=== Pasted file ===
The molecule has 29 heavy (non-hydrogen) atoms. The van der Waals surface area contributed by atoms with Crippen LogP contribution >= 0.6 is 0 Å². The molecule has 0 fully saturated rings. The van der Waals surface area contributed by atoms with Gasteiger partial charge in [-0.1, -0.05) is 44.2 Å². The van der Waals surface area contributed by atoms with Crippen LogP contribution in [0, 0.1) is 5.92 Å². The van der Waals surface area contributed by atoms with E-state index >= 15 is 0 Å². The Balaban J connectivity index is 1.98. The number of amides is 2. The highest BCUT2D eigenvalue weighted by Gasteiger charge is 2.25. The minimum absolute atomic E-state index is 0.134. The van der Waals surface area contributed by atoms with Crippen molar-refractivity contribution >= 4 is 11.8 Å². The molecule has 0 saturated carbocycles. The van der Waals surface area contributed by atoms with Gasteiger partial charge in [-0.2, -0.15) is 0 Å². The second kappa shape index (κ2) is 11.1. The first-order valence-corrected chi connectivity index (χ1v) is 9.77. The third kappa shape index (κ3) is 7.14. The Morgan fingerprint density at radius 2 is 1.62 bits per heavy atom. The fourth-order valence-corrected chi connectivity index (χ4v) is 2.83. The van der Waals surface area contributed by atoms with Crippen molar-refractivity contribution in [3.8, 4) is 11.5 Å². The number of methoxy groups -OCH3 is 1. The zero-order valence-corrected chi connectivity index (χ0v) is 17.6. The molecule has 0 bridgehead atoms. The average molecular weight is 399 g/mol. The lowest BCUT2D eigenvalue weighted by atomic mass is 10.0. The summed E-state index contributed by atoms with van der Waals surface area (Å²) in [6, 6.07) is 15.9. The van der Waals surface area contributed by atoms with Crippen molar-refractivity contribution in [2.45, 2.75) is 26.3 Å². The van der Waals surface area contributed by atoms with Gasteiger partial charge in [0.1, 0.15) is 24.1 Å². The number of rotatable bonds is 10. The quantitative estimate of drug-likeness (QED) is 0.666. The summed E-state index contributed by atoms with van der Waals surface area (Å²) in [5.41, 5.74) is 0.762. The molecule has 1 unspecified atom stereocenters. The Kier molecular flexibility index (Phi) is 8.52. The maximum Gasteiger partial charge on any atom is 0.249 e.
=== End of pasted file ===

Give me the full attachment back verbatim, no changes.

The molecule has 29 heavy (non-hydrogen) atoms. The van der Waals surface area contributed by atoms with Crippen LogP contribution >= 0.6 is 0 Å². The molecule has 0 fully saturated rings. The van der Waals surface area contributed by atoms with Gasteiger partial charge in [-0.1, -0.05) is 44.2 Å². The van der Waals surface area contributed by atoms with Crippen LogP contribution in [0, 0.1) is 5.92 Å². The van der Waals surface area contributed by atoms with E-state index >= 15 is 0 Å². The Balaban J connectivity index is 1.98. The number of amides is 2. The highest BCUT2D eigenvalue weighted by Gasteiger charge is 2.25. The minimum absolute atomic E-state index is 0.134. The van der Waals surface area contributed by atoms with Crippen molar-refractivity contribution >= 4 is 11.8 Å². The molecule has 0 saturated carbocycles. The van der Waals surface area contributed by atoms with Gasteiger partial charge in [-0.2, -0.15) is 0 Å². The second kappa shape index (κ2) is 11.1. The first-order valence-corrected chi connectivity index (χ1v) is 9.77. The third kappa shape index (κ3) is 7.14. The Morgan fingerprint density at radius 2 is 1.62 bits per heavy atom. The fourth-order valence-corrected chi connectivity index (χ4v) is 2.83. The van der Waals surface area contributed by atoms with Crippen molar-refractivity contribution in [3.8, 4) is 11.5 Å². The number of methoxy groups -OCH3 is 1. The zero-order valence-corrected chi connectivity index (χ0v) is 17.6. The molecule has 0 bridgehead atoms. The average molecular weight is 399 g/mol. The lowest BCUT2D eigenvalue weighted by atomic mass is 10.0. The summed E-state index contributed by atoms with van der Waals surface area (Å²) in [6, 6.07) is 15.9. The van der Waals surface area contributed by atoms with Crippen molar-refractivity contribution in [2.45, 2.75) is 26.3 Å². The van der Waals surface area contributed by atoms with Gasteiger partial charge in [0.1, 0.15) is 24.1 Å². The number of rotatable bonds is 10. The quantitative estimate of drug-likeness (QED) is 0.666. The summed E-state index contributed by atoms with van der Waals surface area (Å²) in [5.41, 5.74) is 0.762. The molecule has 1 unspecified atom stereocenters. The Kier molecular flexibility index (Phi) is 8.52. The maximum Gasteiger partial charge on any atom is 0.249 e.